Sustainable Coast’s 20th-Anniversary Celebration Features Renowned Environmental Economist as Keynote Speaker

Staff Report From Savannah CEO

Wednesday, May 31st, 2017

The Center for a Sustainable Coast will host their 20th-anniversary conference on Saturday, June 17, to celebrate their continued efforts in protecting Georgia’s coast. The program will include a retrospective of Georgia’s coastal issues and a discussion about the profound challenges that lie ahead.

The 20th-anniversary event will take place at 5 p.m. at the DeSoto Hilton of Savannah, 15 E. Liberty St. General admission is $20 and includes a buffet dinner. The Center for a Sustainable Coast encourages guests to RSVP in advance by phone at 912-506-5088 or email at [email protected].

Since its opening in 1997, the Center for a Sustainable Coast’s board and staff have defended the public’s interest on a variety of topics including protecting water quality, tidal marshes, wildlife, and ocean shorelines. The Center for a Sustainable Coast was also an active member of the “Push Back the Pipeline” collaboration in coastal Georgia.

The Center was awarded the Sapelo Foundation’s “Smith Bagley Advocacy Grant Award” in 2016 and was the 2007 recipient of the Common Cause Freedom Award for leadership in coastal marsh protection. The organization also co-founded the Coal Ash Legal Fund to campaign against high-risk landfill disposal of millions of tons of cancer-causing coal ash near the Altamaha River.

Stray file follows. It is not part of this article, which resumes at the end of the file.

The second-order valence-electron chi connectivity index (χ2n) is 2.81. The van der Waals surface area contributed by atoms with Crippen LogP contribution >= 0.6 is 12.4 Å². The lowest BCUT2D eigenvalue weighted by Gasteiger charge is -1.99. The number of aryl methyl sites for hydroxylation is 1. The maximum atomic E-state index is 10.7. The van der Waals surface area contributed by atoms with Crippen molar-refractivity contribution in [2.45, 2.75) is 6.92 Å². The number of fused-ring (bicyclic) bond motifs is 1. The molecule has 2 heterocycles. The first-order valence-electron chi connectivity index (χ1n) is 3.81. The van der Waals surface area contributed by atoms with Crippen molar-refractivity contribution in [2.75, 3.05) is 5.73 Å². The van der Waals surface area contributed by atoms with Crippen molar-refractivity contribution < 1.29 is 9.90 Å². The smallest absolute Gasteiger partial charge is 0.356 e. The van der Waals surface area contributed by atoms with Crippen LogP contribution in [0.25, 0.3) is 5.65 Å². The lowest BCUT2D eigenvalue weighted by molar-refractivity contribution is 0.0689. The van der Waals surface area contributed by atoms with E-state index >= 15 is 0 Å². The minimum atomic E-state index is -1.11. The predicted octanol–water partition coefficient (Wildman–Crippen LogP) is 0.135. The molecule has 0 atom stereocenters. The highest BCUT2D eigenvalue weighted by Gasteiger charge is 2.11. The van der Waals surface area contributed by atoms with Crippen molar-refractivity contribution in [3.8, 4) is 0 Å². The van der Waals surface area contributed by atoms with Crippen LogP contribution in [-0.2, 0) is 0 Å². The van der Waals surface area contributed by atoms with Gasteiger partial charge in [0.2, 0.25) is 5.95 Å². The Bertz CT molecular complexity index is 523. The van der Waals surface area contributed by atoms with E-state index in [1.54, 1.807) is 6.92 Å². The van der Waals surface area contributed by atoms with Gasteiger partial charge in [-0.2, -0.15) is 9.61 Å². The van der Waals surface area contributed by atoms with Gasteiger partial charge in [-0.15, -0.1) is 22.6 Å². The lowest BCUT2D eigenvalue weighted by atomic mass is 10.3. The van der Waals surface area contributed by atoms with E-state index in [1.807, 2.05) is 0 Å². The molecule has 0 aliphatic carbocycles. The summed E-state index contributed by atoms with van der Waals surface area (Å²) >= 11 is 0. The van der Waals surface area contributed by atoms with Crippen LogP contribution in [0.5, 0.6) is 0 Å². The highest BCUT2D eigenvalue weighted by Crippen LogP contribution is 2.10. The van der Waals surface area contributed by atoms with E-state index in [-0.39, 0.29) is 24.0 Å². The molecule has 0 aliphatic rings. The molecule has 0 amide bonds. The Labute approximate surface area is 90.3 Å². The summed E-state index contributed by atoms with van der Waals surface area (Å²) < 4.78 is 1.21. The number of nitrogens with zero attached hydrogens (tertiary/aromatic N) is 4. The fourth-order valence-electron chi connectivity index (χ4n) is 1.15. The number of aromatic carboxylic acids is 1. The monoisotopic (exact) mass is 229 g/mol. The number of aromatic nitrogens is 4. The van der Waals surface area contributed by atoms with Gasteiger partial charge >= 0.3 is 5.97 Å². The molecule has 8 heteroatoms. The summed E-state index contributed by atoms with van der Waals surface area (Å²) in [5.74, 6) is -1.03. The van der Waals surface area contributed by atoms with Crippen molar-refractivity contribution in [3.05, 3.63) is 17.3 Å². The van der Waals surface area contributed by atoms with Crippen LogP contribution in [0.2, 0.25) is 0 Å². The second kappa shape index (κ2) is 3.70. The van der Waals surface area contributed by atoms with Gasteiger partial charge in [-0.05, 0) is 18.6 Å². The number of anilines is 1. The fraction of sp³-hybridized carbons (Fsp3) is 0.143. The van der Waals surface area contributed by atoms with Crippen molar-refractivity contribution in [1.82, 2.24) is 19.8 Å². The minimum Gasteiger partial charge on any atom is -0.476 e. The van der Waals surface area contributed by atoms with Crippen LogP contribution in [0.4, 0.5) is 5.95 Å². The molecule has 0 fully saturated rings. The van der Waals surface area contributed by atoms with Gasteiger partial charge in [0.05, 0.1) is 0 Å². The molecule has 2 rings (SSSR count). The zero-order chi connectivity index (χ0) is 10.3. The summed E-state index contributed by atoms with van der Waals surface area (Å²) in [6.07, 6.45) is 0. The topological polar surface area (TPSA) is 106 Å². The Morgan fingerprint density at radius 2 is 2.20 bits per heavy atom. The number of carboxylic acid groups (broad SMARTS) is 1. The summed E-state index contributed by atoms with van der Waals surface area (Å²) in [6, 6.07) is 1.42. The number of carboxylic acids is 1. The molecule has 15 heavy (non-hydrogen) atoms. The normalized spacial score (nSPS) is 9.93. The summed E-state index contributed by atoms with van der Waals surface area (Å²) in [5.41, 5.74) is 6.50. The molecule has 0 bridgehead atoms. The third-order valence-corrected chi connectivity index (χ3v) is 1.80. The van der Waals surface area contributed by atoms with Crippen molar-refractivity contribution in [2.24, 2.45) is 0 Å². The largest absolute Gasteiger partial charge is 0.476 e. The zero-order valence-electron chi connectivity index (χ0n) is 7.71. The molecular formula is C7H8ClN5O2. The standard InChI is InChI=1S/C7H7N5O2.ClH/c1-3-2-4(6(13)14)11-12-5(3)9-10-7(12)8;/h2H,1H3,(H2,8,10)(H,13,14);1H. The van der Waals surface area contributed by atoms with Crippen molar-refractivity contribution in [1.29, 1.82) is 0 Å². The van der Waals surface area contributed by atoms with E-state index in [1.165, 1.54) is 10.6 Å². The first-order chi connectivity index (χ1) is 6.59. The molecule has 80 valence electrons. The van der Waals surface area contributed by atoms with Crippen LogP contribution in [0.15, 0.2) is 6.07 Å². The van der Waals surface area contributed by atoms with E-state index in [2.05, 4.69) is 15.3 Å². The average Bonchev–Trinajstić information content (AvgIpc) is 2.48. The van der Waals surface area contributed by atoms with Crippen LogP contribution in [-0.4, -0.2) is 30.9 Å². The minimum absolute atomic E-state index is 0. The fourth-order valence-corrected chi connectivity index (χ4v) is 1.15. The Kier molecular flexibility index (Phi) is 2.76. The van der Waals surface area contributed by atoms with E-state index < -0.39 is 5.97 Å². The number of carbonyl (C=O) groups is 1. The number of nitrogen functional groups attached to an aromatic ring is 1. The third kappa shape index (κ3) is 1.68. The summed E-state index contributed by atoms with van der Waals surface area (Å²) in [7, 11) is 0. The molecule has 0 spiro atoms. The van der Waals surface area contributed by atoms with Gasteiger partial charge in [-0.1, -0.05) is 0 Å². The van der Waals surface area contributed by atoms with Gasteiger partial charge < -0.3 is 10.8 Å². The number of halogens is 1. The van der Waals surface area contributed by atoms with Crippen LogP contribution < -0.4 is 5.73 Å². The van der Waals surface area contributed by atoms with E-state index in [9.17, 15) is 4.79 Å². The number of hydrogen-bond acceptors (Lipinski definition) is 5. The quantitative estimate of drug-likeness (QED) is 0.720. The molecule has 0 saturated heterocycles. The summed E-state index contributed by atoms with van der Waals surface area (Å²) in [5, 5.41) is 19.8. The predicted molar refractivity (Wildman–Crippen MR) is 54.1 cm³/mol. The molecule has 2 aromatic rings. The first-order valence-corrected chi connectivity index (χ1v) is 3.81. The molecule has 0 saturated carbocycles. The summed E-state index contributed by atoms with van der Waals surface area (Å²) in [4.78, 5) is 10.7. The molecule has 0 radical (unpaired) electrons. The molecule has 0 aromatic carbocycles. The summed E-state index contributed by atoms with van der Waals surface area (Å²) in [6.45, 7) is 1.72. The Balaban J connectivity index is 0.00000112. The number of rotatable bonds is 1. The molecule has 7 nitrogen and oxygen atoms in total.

“The Center is proud of our record but difficult challenges remain," said Steve Willis, board president. "We’re continually striving to accomplish more by keeping the public informed and involved in pivotal coastal issues.”

Professor Geoffrey Heal of Columbia University will be featured as the keynote speaker. He will discuss how neglecting nature threatens our prosperity. An open discussion will follow his address. Heal believes the only way to achieve long-term economic prosperity is to protect the environment.

“If we want to survive and move forward as a nation and as a world, we have to recognize how the environment and the economy interact and how they can work in harmony,” Heal said. “I like to start out with a simple picture of our reliance on the planet, help my listeners visualize the larger problem at hand and give my audience an outline of solutions that will lead us in the right direction.”